Before you hit the open roads in Texas, you’ll need to pass the driving test to earn your new drivers license. Are you prepared? We’ll help you get behind the wheel.

Scheduling Your Appointment

Make sure you’re 100% prepared for what you’ll be facing when you schedule your drivers license appointment. All new drivers in Texas are required to pass a written exam covering road signs, driving laws, and penalties. In addition, every driver must pass a behind-the-wheel skills exam as well as a vision test before obtaining their license.

If you’re a teen and you already have your Texas drivers permit, you can schedule your behind-the-wheel test at the DPS once you pass your 16th birthday and you’ve had your license for 6 months. For drivers 18-24, you must bring proof of completion of your Texas adult drivers ed course on test day.

If you’re over the age of 25, you’ll want to prepare for the written exam before you head to the DPS. You could study the Texas drivers manual on your own, or you can increase your chances of passing by taking a Texas adult drivers ed online course. Once you pass your adult drivers education course, you’ll have fulfilled the written DPS exam requirement. All that’s left is passing your behind-the-wheel and vision exams at the DPS.

What to Expect from Your Texas Driving Test

When scheduling your Texas driving test date, there are a few things you should keep in mind. First, you will need to arrive with a working vehicle that has both current registration and valid auto insurance. Make sure the headlights, taillights, brake lights, and turn signals are all functioning properly. There should be no cracks in the windshield, and all your mirrors should be clean and void of damage.

A Texas driving test examiner will want to know you’re in complete control of the vehicle. You should know where everything is, from the gearshift, to the turn signal, to the emergency brake. As you move through each portion of the test, they’ll watch for signs that you are capable of handling each maneuver skillfully. This includes staying in your lane (not swerving), proper use of turn signals, checking blind spots, and smooth transitions from stop to start.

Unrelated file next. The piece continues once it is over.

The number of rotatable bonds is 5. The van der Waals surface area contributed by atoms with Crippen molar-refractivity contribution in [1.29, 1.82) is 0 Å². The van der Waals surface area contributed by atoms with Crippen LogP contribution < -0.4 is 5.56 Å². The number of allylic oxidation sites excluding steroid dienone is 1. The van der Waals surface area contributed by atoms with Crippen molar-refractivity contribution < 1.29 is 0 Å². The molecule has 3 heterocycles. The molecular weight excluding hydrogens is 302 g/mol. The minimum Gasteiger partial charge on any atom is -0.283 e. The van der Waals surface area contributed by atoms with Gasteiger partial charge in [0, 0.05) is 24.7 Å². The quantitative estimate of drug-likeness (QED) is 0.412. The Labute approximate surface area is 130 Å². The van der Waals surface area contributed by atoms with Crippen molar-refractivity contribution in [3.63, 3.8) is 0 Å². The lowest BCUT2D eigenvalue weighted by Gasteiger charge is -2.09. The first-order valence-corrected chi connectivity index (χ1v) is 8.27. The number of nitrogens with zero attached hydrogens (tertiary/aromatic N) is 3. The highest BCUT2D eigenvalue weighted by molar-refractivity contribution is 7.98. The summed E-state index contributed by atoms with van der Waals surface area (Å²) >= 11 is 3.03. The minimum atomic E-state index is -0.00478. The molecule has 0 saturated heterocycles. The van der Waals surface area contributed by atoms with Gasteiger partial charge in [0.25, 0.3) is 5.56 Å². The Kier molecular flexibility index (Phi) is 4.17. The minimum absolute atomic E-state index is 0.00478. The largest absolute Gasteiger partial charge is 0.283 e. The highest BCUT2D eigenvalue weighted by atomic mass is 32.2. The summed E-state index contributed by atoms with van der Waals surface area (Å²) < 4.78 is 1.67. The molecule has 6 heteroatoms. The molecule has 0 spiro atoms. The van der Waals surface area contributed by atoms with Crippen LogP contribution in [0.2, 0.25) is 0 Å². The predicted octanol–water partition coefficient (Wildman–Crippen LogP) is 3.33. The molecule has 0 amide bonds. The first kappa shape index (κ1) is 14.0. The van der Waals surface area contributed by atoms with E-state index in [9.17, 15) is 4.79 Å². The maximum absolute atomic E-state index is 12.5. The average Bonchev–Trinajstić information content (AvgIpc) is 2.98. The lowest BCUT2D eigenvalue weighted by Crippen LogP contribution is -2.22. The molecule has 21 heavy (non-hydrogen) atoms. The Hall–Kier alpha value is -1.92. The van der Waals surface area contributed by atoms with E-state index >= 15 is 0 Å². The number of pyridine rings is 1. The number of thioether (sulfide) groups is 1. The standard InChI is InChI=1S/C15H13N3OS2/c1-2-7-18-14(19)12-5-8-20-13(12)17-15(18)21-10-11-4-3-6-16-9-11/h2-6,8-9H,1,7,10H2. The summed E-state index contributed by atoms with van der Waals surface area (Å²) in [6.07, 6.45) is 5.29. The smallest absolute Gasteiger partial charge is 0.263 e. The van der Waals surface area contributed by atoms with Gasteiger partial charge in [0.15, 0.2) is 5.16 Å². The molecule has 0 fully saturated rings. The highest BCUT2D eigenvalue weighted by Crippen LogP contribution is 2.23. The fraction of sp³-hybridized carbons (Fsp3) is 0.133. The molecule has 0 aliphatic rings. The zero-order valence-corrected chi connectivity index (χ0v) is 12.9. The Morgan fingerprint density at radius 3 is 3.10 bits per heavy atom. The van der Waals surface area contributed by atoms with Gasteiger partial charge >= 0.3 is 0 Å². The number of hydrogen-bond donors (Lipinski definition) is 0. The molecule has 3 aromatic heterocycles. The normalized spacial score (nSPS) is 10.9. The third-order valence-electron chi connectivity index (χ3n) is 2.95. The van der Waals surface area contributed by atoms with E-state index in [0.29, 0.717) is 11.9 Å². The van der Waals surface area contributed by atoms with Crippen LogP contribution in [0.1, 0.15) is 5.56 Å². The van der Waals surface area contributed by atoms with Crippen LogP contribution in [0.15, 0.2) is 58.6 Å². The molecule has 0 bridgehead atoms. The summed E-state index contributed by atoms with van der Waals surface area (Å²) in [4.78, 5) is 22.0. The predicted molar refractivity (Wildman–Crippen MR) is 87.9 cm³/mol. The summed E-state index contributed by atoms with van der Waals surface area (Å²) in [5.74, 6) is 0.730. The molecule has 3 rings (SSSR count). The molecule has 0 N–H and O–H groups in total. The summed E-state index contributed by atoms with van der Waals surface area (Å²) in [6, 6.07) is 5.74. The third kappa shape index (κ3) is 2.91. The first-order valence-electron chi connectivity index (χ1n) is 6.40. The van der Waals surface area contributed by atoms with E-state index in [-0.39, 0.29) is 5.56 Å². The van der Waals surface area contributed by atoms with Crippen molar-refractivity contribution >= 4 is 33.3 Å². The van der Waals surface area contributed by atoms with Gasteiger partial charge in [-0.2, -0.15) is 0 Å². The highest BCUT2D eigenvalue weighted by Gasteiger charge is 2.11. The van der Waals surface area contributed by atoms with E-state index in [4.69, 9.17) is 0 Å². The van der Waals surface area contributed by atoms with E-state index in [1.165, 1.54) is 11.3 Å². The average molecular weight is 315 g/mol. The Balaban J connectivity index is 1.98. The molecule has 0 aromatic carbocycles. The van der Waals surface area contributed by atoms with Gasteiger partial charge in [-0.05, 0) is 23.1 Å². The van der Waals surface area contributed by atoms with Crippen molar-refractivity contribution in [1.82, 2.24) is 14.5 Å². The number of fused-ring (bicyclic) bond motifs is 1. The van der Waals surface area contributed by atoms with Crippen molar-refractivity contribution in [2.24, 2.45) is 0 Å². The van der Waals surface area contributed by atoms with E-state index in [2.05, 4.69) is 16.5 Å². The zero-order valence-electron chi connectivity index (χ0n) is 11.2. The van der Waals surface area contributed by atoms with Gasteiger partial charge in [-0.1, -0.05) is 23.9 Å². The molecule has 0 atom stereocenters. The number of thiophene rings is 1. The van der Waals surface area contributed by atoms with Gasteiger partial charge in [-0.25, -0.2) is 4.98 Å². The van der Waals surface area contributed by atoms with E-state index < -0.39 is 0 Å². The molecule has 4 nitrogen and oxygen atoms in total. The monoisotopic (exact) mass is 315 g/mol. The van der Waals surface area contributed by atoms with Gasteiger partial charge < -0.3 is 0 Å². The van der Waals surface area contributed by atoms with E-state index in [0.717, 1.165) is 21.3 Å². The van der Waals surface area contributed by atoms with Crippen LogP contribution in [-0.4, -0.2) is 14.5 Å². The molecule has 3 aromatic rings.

In addition, a driving instructor will be watching to ensure you obey posted speed limits, drive at a safe distance from other vehicles, and obey road signs and signals accurately.

Basic Driving Skills

In addition to presenting confidence behind the wheel, you will be tested on a few very specific driving skills, including:

  • Safe lane changes
  • Parallel parking
  • Making proper turns including a U-turn and a 3-point turn
  • Backing up
  • Obeying speed laws, road signs, and traffic signals
  • Proper use of turn signals and mirrors

Other Tips to Pass Your Test

While teen drivers are required to log a certain number of driving practice hours before they can apply for a drivers license, adults are not held to that same standard. Still, it’s invaluable to spend some time behind the wheel with a licensed driver and practice before you go in for your driving test. Staying calm and confident in your every move increases your chances of passing your test on the first try.